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Birefringence of Homemade Ice

Or how to manipulate ice thickness for coloursplosions….

Ice from a river’s edge, Feb 2016. Pretty enough, but what other shapes can we get? Can I get them on my front porch?

After my initial foray into the Birefringence of River Ice early in 2016, it was fairly clear that the thicker parts of the ice end up…clear, and it’s the thinner parts that liven up between crossed polarizers.

Nature does a fine job of making thin ice on river edges or the tops of puddles with endless interesting shapes to explore, but why not ‘make’ some thin ice and see what happens?

As a bonus, being able to make some thin ice at home means you can photograph it in your pajamas and no trudging off in the cold to a river or a puddle in search of a suitable piece of frozen water. Laziness for the win!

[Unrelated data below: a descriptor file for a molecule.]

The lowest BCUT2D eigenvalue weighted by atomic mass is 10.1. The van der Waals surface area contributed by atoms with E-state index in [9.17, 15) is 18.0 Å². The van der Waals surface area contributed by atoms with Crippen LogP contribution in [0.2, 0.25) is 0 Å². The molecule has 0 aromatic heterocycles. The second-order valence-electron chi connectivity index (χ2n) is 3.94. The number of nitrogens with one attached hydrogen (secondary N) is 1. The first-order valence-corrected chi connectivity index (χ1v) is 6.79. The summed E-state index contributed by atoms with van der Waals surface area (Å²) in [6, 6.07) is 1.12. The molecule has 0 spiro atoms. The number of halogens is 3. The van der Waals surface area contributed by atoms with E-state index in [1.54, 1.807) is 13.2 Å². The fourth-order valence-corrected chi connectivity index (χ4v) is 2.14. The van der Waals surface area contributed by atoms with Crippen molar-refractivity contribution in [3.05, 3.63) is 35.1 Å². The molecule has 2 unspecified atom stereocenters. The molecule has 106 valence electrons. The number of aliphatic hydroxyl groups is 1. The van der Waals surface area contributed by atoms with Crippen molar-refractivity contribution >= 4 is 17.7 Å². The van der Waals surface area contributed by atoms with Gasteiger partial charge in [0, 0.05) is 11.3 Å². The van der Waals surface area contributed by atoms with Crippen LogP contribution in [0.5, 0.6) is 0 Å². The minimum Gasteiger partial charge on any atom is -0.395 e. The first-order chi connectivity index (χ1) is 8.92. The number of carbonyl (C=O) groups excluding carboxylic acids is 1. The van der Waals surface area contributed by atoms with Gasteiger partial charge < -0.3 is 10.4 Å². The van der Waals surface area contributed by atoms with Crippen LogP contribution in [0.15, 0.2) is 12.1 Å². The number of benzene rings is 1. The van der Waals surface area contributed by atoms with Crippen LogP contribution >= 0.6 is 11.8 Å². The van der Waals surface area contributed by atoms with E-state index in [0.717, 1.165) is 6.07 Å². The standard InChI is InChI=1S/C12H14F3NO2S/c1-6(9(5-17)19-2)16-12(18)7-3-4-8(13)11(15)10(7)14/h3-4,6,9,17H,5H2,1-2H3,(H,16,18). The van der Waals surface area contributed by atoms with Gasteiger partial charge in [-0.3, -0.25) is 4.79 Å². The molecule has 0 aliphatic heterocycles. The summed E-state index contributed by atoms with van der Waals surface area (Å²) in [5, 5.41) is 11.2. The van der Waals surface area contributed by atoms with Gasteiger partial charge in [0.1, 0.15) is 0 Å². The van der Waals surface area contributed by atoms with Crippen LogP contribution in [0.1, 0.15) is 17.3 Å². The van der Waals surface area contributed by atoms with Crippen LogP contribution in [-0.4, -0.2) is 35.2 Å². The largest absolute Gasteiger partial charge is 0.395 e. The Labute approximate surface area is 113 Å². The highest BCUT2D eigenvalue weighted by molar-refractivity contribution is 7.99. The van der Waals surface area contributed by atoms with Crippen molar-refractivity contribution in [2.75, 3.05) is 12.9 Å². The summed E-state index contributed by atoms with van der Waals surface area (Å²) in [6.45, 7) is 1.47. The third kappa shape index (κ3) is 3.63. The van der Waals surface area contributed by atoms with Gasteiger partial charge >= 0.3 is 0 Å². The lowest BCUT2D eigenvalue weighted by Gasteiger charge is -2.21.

There will be many approaches to ‘making’ thin ice. Here’s mine:

Click for a larger view!
  1. Take two plates of glass, (mine are approximately 10cm by 15cm).
  2. Run a very small bead of silicone around the edge of one of the plates. Let this cure.
  3. Pour water on this plate
  4. Put the second piece of glass on top, use a spring clamp to squish them together to make a thin layer of water sandwiched between glass.
  5. Put someplace cold!

After it’s frozen, proceed as with any birefrigent material – put the ice between polarizers and backlight it. I use a polarizer on the camera and a tablet showing a white screen as my backlight (a basic LCD outputs polarized light, so think of it as a light source with a built in polarizer). Finally, enjoy the coloursplosion!

A birefringent material, such as ice, does spooky things to polarized light which can result in wacky colours.

If you’re better than me, you might be able to consistently remove the top layer of glass without breaking the ice up. I’m fumble fingers, so I just make sure the glass is nice and spotless before starting, and carefully clean the outside parts before photographing.